Matt: Based on your example with that one character, it sounds like one of your big highlights about Overwatch is the way every character feels distinct, and how the interplay between those characters leads to a lot of depth. But other games have tried a similar tack. Do you think Overwatch has done a better job of that than some of the other recent games that have really embraced this multiple hero angle, whether you’re talking about MOBAs like Smite or League of Legends, or Gearbox’s recent Battleborn? 

Dan: I really hate uttering the word Overwatch in the same sentence as MOBA, just because I feel that there’s some real misunderstanding out there in gaming land about that – the game is absolutely not a MOBA in any way. 

Matt: Agreed! I think a lot of people somehow think it’s a MOBA, though. Why do you think that is?

Dan: Yes, it has characters. Yes, they have abilities. But to address the original question directly, what it comes down to is that you can have fun in Overwatch regardless of whether you’re playing the game “right” or not – if you sit down to a game of DOTA and you decide to just do your own thing, you and your teammates are set for 30-45 minutes of pure misery.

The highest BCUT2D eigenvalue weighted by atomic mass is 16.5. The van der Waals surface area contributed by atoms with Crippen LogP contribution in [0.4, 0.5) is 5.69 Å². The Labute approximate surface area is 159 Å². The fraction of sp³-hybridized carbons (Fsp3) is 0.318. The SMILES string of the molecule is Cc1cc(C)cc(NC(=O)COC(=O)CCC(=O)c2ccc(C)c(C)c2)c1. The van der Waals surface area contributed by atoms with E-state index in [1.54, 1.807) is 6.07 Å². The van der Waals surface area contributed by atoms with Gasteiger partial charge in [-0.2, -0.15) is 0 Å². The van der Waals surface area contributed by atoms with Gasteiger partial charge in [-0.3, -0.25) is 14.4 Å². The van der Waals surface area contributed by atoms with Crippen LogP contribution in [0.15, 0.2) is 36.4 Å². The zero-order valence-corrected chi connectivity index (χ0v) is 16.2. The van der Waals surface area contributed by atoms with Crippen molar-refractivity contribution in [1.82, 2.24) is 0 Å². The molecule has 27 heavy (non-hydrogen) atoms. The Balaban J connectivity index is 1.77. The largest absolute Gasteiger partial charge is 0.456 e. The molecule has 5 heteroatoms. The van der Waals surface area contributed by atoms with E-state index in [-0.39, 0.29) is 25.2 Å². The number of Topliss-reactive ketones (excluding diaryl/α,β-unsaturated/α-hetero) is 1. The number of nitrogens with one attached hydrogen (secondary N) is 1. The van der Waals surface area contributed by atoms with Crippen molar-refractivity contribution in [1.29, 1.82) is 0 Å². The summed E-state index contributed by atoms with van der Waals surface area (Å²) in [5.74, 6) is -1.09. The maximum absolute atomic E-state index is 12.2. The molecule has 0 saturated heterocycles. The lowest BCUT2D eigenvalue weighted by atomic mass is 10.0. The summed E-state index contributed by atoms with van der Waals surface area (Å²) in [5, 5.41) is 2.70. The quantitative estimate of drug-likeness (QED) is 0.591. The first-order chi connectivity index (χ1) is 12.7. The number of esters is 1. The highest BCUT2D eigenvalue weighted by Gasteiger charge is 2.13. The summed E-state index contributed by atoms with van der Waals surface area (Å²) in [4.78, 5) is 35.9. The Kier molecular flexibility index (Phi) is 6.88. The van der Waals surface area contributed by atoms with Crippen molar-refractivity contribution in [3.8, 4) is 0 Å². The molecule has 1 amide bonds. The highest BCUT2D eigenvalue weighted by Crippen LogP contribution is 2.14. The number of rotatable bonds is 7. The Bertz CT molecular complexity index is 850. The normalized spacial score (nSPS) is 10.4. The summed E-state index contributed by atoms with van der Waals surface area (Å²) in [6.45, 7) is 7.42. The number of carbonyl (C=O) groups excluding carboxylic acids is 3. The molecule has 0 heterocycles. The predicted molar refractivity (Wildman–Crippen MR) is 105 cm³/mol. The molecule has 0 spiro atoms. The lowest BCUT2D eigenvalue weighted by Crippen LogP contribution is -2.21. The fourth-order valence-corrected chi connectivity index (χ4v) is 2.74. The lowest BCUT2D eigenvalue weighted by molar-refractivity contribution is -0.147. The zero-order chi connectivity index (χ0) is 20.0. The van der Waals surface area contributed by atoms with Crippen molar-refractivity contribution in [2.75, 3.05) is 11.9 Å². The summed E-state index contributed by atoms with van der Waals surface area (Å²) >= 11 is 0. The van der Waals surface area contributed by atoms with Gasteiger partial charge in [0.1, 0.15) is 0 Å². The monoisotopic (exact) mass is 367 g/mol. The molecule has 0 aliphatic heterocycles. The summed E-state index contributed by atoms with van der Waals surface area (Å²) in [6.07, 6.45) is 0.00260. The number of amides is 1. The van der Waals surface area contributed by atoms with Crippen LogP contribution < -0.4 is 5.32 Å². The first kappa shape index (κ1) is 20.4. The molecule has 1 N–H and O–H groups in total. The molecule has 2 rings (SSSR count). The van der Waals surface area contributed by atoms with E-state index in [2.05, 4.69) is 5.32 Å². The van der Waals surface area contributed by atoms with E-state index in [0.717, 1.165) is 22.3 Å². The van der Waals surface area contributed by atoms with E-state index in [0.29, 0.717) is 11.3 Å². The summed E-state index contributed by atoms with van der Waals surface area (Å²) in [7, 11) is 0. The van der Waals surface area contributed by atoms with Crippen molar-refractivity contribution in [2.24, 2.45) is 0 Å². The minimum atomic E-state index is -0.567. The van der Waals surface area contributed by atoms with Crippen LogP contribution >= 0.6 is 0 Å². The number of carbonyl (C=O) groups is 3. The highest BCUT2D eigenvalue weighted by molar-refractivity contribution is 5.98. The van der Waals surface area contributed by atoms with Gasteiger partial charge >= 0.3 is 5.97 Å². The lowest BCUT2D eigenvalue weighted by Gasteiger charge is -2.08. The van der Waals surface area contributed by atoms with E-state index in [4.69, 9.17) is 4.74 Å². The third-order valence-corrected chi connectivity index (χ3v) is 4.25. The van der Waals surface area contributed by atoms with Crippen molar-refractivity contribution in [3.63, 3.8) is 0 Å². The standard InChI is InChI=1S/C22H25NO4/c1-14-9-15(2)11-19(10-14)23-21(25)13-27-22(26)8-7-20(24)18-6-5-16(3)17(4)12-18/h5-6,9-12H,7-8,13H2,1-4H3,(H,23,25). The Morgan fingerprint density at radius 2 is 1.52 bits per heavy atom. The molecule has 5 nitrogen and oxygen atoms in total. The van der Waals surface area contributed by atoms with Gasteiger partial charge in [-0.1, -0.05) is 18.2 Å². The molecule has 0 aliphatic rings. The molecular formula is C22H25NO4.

Here, even if you want to take things seriously you can either wait out the other 5 Hanzo players and go about your business in just a few minutes or just leave the game. I realize that multiplayer-only titles are subject to additional scrutiny, and I believe that’s justified. What’s so incredible about Overwatch is that the carrots on the stick are all cosmetic. You keep playing because it’s just insanely fun. The fun factor hasn’t diminished for me after hundreds of hours – in fact, I feel like I’m just getting started. Each character plays so differently it’s almost like learning a new game entirely, and your skills with one character help you understand how to play better as another. PvP-only games that I’ve put literally thousands of hours into like Dota 2 are undeniably excellent, but I’d be lying if I didn’t get frustrated with random teammates sometimes in those games. Here, the time investment is so miniscule in comparison that it doesn’t really phase me; I often have just as much fun being trounced as I do leading a victory charge. If my team just really refuses to work, that’s a great opportunity for me to try a character out for the first time. The fun factor really is a huge component here that separates it from the rest of the pack.

Matt: I’m glad you brought up the subject of multiplayer-only, as I think that’s going to be a big barrier for a lot of players. There are a lot of folks I’ve played with over the years who enjoy shooters, but they really want a deeper immersion in the game world and its story, or they struggle with the sometimes toxic nature of the competitive gaming scene. As a PvP-focused experience, does Overwatch do anything to address either of those issues?